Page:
Lars asked if there is a dividing line in Baghdad that can work if the city should be divided along religious lines. The answer is yes. The line is the Tigris River. It is already, for the most part, the dividing line between Shia and Sunni in Baghdad. Yes, there are both kinds on both sides and it would still be a bloody awful undertaking to cleanse..... relocate, I meant to say relocate each sect to its own side, but if it were to be attempted, that's the line. To a certain extent it is happening already with the civil war that is already well under way there, but it is far from complete. Most have no-where to go.
Subject: partition redux
Lars comes down on the 'partition doesn't work' side:
"There are less encouraging counter examples. Dividing Palestine and India by ethnicity/religion seemed like a great solution in the late 40s. Those fires are still burning. You can put Ireland in the same category"
The problem with Indian partition was Moslem Kashmir was left in Hindu India. Could have been fixed. Biggest problem with dividing Palestine (Israel) was it got un-divided in 1967. Dosn't prove it wouldn't have worked. Ireland was partitioned but Northern Ireland wasn't. Partition of Cyprus, Switzerland and Bosnia worked. Partition of Kosovo is starting to work..
The problem is governments that merge smaller ethnic countries - such as Yugoslavia, Iraq, USSR, India - allow mixing of ethnic populations while ethnic strife is supressed. Then when the "overcountry" breaks up into the original components the unmixing is always a very messy problem. But that dosn't mean it's not the best longer term solution.
Same with Iraq. I suspect the unmixing problems in Iraq might be shorter term than the problems of not unmixing.
(One news program interviewee claimed that the Sunnis don't have oil because that part of Iraq hasn't been explored. Intriguing.)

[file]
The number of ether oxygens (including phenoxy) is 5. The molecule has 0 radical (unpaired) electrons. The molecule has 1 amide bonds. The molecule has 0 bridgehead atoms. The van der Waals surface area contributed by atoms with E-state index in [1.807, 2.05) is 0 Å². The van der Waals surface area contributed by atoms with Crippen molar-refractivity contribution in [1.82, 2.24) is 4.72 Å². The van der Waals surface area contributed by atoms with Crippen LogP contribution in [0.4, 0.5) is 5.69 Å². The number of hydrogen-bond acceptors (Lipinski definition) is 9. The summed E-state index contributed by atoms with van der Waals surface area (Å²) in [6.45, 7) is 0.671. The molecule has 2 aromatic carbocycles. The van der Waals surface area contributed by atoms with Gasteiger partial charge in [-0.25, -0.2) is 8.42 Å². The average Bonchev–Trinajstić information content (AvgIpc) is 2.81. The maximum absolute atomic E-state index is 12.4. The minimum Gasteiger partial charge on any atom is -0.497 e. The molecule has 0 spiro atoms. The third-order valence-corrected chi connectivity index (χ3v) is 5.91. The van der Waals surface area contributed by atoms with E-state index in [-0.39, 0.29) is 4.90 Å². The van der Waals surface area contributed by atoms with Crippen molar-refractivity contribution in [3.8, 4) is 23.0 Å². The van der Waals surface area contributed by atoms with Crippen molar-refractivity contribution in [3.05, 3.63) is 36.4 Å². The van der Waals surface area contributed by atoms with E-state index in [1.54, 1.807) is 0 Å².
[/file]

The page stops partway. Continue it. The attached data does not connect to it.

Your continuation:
The problem of unmixing Baghdad is similar to the problems of Northern Ireland cities. Planning might help, such as house trading (house, not horse). There's a little of that already in Baghdad, and de facto in Serbia.
Subject: Deep Holes
Please let Mr. Hellewell know that -- assuming that his lava pipe is of constant cross-section and is also thermally insulated to prevent evaporation of the inflow -- it should fill up to the mean sea level for his latitude, which would typically be several hundred to several thousand feet below ground level for most persons. There would probably be an initial surge that would go higher, but the distance and fall/flow times are long enough that I suspect the surge would be damped. There would be minor variations due to higher harmonics of the gravitational field and to transfer of seawater angular momentum to the pipe (and consquent, but probably minor, stresses to the surrounding magma).
(And all of CONUS has its antipodes underneath the Indian Ocean. The Antipodes of Western Australia nearest to CONUS translates to Bermuda, and the balance of the Antipodes of CONUS are similarly to the west of the Western Australian shoreline.)
If the lava pipe is not thermally insulated, the consequences of the resulting steam explosions are left as an exercise for the interested reader. I recommend performing the experiment from several miles away.
Subject: FBI taps cell phone mic as eavesdropping tool,
In this story, we learn, "Security-conscious corporate executives routinely remove the batteries from their cell phones." The FBI tapped cell phones:
Subject: Police Decry Web Site on Informants,
Some things seem beyond the first amendment, like the website that outs police informants:
It is already bad in the high-crime areas, but this kind of witness-silencing could make the whole country a ghetto.
If shouting "fire!" in a crowded theater is not protected by the First Amendment, should informant-outing sites have protection?
Subject: Noonan On Discourse And Bush/Webb Exchange
Ms. Noonan has a different take from most on the Bush/Webb exchange, Dr. Pournelle. And upon reflection her take is not intuitive _today_ but none the less makes a lot of sense.
She is always worth reading. I am sure she knows what Jacobinism is even if she describes it without naming it. As to grace, I agree with her. No one is ever allowed to finish a sentence.
The French Path to Jihad.
-- Roland Dobbins
Subject: String theory and Climate change - a connection?
There are a couple of books currently available that offer accounts of the problems with the study of String Theory which is the dominant candidate for a grand unified theory of everything within the physics community:
Not Even Wrong: The Failure of String Theory & the Continuing Challenge to Unify the Laws of Physics by Peter Woit
The Trouble With Physics: The Rise of String Theory, the Fall of a Science, and What Comes Next by Lee Smolin.
(I have read neither but have heard Lee Smolin speak and read reviews).